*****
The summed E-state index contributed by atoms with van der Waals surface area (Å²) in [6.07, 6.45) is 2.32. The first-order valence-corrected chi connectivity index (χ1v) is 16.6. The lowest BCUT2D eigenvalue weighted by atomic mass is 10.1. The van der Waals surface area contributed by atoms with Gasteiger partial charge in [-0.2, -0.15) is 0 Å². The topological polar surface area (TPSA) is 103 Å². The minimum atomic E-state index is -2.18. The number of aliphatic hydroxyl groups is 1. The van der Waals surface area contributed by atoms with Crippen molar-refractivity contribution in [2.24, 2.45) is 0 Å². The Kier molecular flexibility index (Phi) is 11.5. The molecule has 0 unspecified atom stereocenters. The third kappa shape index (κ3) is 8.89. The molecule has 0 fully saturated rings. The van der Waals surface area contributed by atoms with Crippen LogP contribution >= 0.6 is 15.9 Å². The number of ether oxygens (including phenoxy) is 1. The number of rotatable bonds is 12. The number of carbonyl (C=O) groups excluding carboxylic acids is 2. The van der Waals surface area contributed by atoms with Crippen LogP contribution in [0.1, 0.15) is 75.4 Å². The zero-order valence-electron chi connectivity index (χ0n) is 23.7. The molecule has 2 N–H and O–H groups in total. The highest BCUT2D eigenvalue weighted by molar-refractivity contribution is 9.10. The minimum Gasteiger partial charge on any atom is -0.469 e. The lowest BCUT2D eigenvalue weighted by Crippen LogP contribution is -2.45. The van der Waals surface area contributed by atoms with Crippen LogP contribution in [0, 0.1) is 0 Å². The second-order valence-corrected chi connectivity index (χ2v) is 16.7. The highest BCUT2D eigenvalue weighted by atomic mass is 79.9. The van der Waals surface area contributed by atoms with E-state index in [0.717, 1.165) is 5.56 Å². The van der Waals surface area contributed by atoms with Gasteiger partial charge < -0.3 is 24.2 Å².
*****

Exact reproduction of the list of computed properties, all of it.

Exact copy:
The summed E-state index contributed by atoms with van der Waals surface area (Å²) in [6.07, 6.45) is 2.32. The first-order valence-corrected chi connectivity index (χ1v) is 16.6. The lowest BCUT2D eigenvalue weighted by atomic mass is 10.1. The van der Waals surface area contributed by atoms with Gasteiger partial charge in [-0.2, -0.15) is 0 Å². The topological polar surface area (TPSA) is 103 Å². The minimum atomic E-state index is -2.18. The number of aliphatic hydroxyl groups is 1. The van der Waals surface area contributed by atoms with Crippen molar-refractivity contribution in [2.24, 2.45) is 0 Å². The Kier molecular flexibility index (Phi) is 11.5. The molecule has 0 unspecified atom stereocenters. The third kappa shape index (κ3) is 8.89. The molecule has 0 fully saturated rings. The van der Waals surface area contributed by atoms with Crippen LogP contribution >= 0.6 is 15.9 Å². The number of ether oxygens (including phenoxy) is 1. The number of rotatable bonds is 12. The number of carbonyl (C=O) groups excluding carboxylic acids is 2. The van der Waals surface area contributed by atoms with Crippen LogP contribution in [0.1, 0.15) is 75.4 Å². The zero-order valence-electron chi connectivity index (χ0n) is 23.7. The molecule has 2 N–H and O–H groups in total. The highest BCUT2D eigenvalue weighted by molar-refractivity contribution is 9.10. The minimum Gasteiger partial charge on any atom is -0.469 e. The lowest BCUT2D eigenvalue weighted by Crippen LogP contribution is -2.45. The van der Waals surface area contributed by atoms with Crippen LogP contribution in [0, 0.1) is 0 Å². The second-order valence-corrected chi connectivity index (χ2v) is 16.7. The highest BCUT2D eigenvalue weighted by atomic mass is 79.9. The van der Waals surface area contributed by atoms with E-state index in [0.717, 1.165) is 5.56 Å². The van der Waals surface area contributed by atoms with Gasteiger partial charge < -0.3 is 24.2 Å².